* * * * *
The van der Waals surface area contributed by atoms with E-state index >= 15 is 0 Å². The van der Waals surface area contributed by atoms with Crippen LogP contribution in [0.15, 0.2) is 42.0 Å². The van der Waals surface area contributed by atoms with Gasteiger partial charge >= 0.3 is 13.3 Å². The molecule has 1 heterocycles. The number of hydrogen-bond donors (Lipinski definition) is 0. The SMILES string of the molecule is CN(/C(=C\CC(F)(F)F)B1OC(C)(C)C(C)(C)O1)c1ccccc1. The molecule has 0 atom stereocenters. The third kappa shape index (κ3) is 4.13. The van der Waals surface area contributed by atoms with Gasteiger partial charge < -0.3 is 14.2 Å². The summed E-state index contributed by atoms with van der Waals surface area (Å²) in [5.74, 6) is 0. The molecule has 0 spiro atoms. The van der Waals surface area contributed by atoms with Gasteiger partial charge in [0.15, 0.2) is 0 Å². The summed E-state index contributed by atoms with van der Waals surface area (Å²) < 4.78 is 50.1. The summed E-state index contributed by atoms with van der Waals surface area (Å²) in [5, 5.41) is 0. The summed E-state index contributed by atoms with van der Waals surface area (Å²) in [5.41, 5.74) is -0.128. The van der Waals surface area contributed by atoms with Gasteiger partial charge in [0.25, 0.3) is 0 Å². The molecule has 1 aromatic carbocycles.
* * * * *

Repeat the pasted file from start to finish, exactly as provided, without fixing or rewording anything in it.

The van der Waals surface area contributed by atoms with E-state index >= 15 is 0 Å². The van der Waals surface area contributed by atoms with Crippen LogP contribution in [0.15, 0.2) is 42.0 Å². The van der Waals surface area contributed by atoms with Gasteiger partial charge >= 0.3 is 13.3 Å². The molecule has 1 heterocycles. The number of hydrogen-bond donors (Lipinski definition) is 0. The SMILES string of the molecule is CN(/C(=C\CC(F)(F)F)B1OC(C)(C)C(C)(C)O1)c1ccccc1. The molecule has 0 atom stereocenters. The third kappa shape index (κ3) is 4.13. The van der Waals surface area contributed by atoms with Gasteiger partial charge < -0.3 is 14.2 Å². The summed E-state index contributed by atoms with van der Waals surface area (Å²) in [5.74, 6) is 0. The molecule has 0 spiro atoms. The van der Waals surface area contributed by atoms with Gasteiger partial charge in [0.15, 0.2) is 0 Å². The summed E-state index contributed by atoms with van der Waals surface area (Å²) < 4.78 is 50.1. The summed E-state index contributed by atoms with van der Waals surface area (Å²) in [5, 5.41) is 0. The summed E-state index contributed by atoms with van der Waals surface area (Å²) in [5.41, 5.74) is -0.128. The van der Waals surface area contributed by atoms with Gasteiger partial charge in [0.25, 0.3) is 0 Å². The molecule has 1 aromatic carbocycles.